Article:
The right committee?

For some critics, the shortcomings in these recommendations reflect the biases of the committee. Their backgrounds "interfered with their ability to objectively analyze the historical evidence," Egilman of Brown University said. Sea of the Atomic Reclamation and Conversion Project pointed out that there were no subjects of experiments on the committee, although the inclusion of a representative from the most affected community is a requirement for many presidential committees. The committee also had only one biostatistician and no epidemiologist: "It was heavily weighted toward radiation biologists, oncologists, and lawyers. It was weak in terms of public health," said David Rush, head of the epidemiology program at Tufts University.

"I have a suspicion that at root, there was too much deference to the experiment industry by this committee," Roisman of the Human Experiment Litigation Project said. Four of the committee's 14 members were from institutions where human radiation experiments were, and may still be, carried out. For example, committee chair Ruth Faden is director of the Bioethics Institute at Johns Hopkins University. In the 1940s, Johns Hopkins trained "the Army and Navy doctors who performed the initial experiment and popularized the radium nasal irradiation procedure," Farber wrote in a letter to Faden.

In addition, committee member Henry Royal co-authored two studies on the health effects of Chernobyl with Eugene Saenger, the chief researcher behind the total body irradiation experiments at the University of Cincinnati. Royal acknowledged this connection, but explained in a letter to Faden that they did not work together on the project and had only limited social interaction. The committee did not ask Royal to recuse himself from reviewing the Cincinnati experiments.

Committee Executive Director Guttman called the charges against these members scandalous. "The fact of the matter is that all experts in this field have some affiliation with some institute being investigated." Noting that the committee devoted a great deal of its time, and much criticism, to the research being done today with human subjects (see "Experimentation Continues," page 36), he said, "If there was a conflict for these people, they wouldn't have criticized current research at their own institutes."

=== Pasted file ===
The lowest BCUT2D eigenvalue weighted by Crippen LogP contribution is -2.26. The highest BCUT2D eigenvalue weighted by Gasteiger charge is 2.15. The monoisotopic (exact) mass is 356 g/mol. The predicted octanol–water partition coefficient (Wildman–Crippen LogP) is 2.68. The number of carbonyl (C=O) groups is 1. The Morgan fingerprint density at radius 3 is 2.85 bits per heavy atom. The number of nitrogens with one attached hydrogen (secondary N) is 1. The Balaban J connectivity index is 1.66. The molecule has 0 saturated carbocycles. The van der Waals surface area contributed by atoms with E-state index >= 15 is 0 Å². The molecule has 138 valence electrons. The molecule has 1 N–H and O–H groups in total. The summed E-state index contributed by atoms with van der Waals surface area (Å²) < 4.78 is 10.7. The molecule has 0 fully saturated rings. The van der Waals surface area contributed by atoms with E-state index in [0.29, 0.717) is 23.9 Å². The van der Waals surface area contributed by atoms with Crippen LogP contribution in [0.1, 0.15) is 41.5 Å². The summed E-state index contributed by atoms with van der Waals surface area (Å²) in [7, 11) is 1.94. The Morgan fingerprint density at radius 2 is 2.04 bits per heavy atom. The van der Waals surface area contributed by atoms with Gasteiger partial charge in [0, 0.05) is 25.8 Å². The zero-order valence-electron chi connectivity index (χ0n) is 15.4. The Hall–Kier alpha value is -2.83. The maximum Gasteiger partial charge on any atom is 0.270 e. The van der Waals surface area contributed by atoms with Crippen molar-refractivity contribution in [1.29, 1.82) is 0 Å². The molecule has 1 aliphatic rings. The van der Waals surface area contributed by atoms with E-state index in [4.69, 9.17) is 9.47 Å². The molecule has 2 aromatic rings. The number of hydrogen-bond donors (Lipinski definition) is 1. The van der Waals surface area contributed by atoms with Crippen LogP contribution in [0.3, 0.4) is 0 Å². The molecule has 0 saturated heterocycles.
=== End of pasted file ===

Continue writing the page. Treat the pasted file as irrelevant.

Perhaps the most intense criticism was directed at committee member Feinberg, whose Washington law firm specializes in mediation and negotiation. Sea of the Atomic Reclamation and Conversion Project said that in the committee's public hearings, "Royal and Feinberg worked as a team. Royal the scientist would declare there was no harm, and Feinberg the lawyer would say well then, nothing need be done."

Feinberg was the settlement negotiator in the Agent Orange mass tort case. The case was settled in 1984 for $180 million or an average settlement for total disability or death of less than $5,000 per person, Washington-based public interest attorney Rob Hagen said. Schroeter, in a 1994 article for the Gonzaga Law Review, said Feinberg was "instrumental in disposing for a pittance, the claims of more than two million Vietnam veterans who had been exposed to Agent Orange." Tod Ensign, director of the veteran's group Citizen Soldier, told a House Veterans Affairs Subcommittee shortly after the committee was named, "There is a deep suspicion that [Feinberg] has been placed on the panel so that, once again, he can minimize the assistance provided to ailing veterans."

While a member of the committee, Feinberg sent a letter to San Francisco law firm Leiff, Cabraser & Heimann, which is representing the Vanderbilt subjects, offering his services as a mediator in their class action case against Vanderbilt University. Feinberg said offering his services in this human radiation case "does not present a conflict" because the negotiation would be non-binding and he would be willing to do this work for free. He has not received a response from the Vanderbilt lawyers.

The right thing

President Clinton accepted the committee's report in a White House ceremony on October 3. In his remarks he said-five times-that America must "do the right thing" for the subjects of radiation experiments. "Our greatness is measured not only in how we so frequently do right, but also how we act when we know we've done the wrong thing; how we confront our mistakes, make our apologies, and take action."

The committee no longer has the authority to decide what should be done for these people. Eighteen months and 925 pages later, its offices are closed and phones disconnected. And the subjects of human radiation experiments now look to Congress, which is expected to take up some of the committee's recommendations this year, to do the right thing.